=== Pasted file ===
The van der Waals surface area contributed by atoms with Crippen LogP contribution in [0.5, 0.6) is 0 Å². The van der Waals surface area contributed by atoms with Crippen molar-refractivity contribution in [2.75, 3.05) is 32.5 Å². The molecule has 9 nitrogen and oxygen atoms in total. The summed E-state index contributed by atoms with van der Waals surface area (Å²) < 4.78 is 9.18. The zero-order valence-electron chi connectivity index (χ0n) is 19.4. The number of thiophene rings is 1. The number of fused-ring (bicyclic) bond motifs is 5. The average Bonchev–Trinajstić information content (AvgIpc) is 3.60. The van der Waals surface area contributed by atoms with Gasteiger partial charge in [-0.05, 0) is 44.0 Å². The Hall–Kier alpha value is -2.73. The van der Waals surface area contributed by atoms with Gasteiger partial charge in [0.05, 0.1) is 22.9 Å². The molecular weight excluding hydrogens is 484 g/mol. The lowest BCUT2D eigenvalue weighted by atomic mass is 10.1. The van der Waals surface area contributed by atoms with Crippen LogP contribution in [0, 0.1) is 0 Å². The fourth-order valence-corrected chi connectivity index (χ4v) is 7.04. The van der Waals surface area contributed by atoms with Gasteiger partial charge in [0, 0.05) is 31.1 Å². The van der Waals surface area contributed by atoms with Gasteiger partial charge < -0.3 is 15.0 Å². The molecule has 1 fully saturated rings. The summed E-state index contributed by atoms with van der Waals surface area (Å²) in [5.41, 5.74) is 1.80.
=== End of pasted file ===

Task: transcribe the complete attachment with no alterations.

The van der Waals surface area contributed by atoms with Crippen LogP contribution in [0.5, 0.6) is 0 Å². The van der Waals surface area contributed by atoms with Crippen molar-refractivity contribution in [2.75, 3.05) is 32.5 Å². The molecule has 9 nitrogen and oxygen atoms in total. The summed E-state index contributed by atoms with van der Waals surface area (Å²) < 4.78 is 9.18. The zero-order valence-electron chi connectivity index (χ0n) is 19.4. The number of thiophene rings is 1. The number of fused-ring (bicyclic) bond motifs is 5. The average Bonchev–Trinajstić information content (AvgIpc) is 3.60. The van der Waals surface area contributed by atoms with Gasteiger partial charge in [-0.05, 0) is 44.0 Å². The Hall–Kier alpha value is -2.73. The van der Waals surface area contributed by atoms with Gasteiger partial charge in [0.05, 0.1) is 22.9 Å². The molecular weight excluding hydrogens is 484 g/mol. The lowest BCUT2D eigenvalue weighted by atomic mass is 10.1. The van der Waals surface area contributed by atoms with Crippen LogP contribution in [0, 0.1) is 0 Å². The fourth-order valence-corrected chi connectivity index (χ4v) is 7.04. The van der Waals surface area contributed by atoms with Gasteiger partial charge in [0, 0.05) is 31.1 Å². The van der Waals surface area contributed by atoms with Gasteiger partial charge < -0.3 is 15.0 Å². The molecule has 1 fully saturated rings. The summed E-state index contributed by atoms with van der Waals surface area (Å²) in [5.41, 5.74) is 1.80.